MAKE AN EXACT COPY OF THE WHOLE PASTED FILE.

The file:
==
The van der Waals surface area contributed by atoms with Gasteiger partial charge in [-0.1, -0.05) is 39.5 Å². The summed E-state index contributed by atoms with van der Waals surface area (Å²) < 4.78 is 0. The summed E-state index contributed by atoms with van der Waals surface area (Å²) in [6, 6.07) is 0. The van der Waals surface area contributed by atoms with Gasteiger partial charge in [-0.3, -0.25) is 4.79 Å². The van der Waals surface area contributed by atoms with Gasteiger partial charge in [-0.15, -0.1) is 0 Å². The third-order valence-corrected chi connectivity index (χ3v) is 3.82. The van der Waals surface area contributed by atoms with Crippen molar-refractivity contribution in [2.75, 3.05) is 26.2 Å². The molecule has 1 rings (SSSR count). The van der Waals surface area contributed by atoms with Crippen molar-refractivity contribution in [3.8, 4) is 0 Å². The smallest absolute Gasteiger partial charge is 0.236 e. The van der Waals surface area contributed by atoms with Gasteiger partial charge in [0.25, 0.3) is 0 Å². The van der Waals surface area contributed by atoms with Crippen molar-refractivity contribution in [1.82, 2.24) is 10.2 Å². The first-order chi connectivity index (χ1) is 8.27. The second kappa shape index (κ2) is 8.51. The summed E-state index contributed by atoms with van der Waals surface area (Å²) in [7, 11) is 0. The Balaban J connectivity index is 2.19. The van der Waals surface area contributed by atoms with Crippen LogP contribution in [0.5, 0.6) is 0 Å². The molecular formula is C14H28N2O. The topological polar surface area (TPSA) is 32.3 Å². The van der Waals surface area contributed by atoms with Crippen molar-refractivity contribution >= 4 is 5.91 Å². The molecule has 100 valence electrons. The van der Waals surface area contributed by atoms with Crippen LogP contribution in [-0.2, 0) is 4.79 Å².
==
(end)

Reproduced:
The van der Waals surface area contributed by atoms with Gasteiger partial charge in [-0.1, -0.05) is 39.5 Å². The summed E-state index contributed by atoms with van der Waals surface area (Å²) < 4.78 is 0. The summed E-state index contributed by atoms with van der Waals surface area (Å²) in [6, 6.07) is 0. The van der Waals surface area contributed by atoms with Gasteiger partial charge in [-0.3, -0.25) is 4.79 Å². The van der Waals surface area contributed by atoms with Gasteiger partial charge in [-0.15, -0.1) is 0 Å². The third-order valence-corrected chi connectivity index (χ3v) is 3.82. The van der Waals surface area contributed by atoms with Crippen molar-refractivity contribution in [2.75, 3.05) is 26.2 Å². The molecule has 1 rings (SSSR count). The van der Waals surface area contributed by atoms with Crippen molar-refractivity contribution in [3.8, 4) is 0 Å². The smallest absolute Gasteiger partial charge is 0.236 e. The van der Waals surface area contributed by atoms with Gasteiger partial charge in [0.25, 0.3) is 0 Å². The van der Waals surface area contributed by atoms with Crippen molar-refractivity contribution in [1.82, 2.24) is 10.2 Å². The first-order chi connectivity index (χ1) is 8.27. The second kappa shape index (κ2) is 8.51. The summed E-state index contributed by atoms with van der Waals surface area (Å²) in [7, 11) is 0. The Balaban J connectivity index is 2.19. The van der Waals surface area contributed by atoms with Crippen LogP contribution in [0.5, 0.6) is 0 Å². The molecular formula is C14H28N2O. The topological polar surface area (TPSA) is 32.3 Å². The van der Waals surface area contributed by atoms with Crippen molar-refractivity contribution >= 4 is 5.91 Å². The molecule has 100 valence electrons. The van der Waals surface area contributed by atoms with Crippen LogP contribution in [-0.2, 0) is 4.79 Å².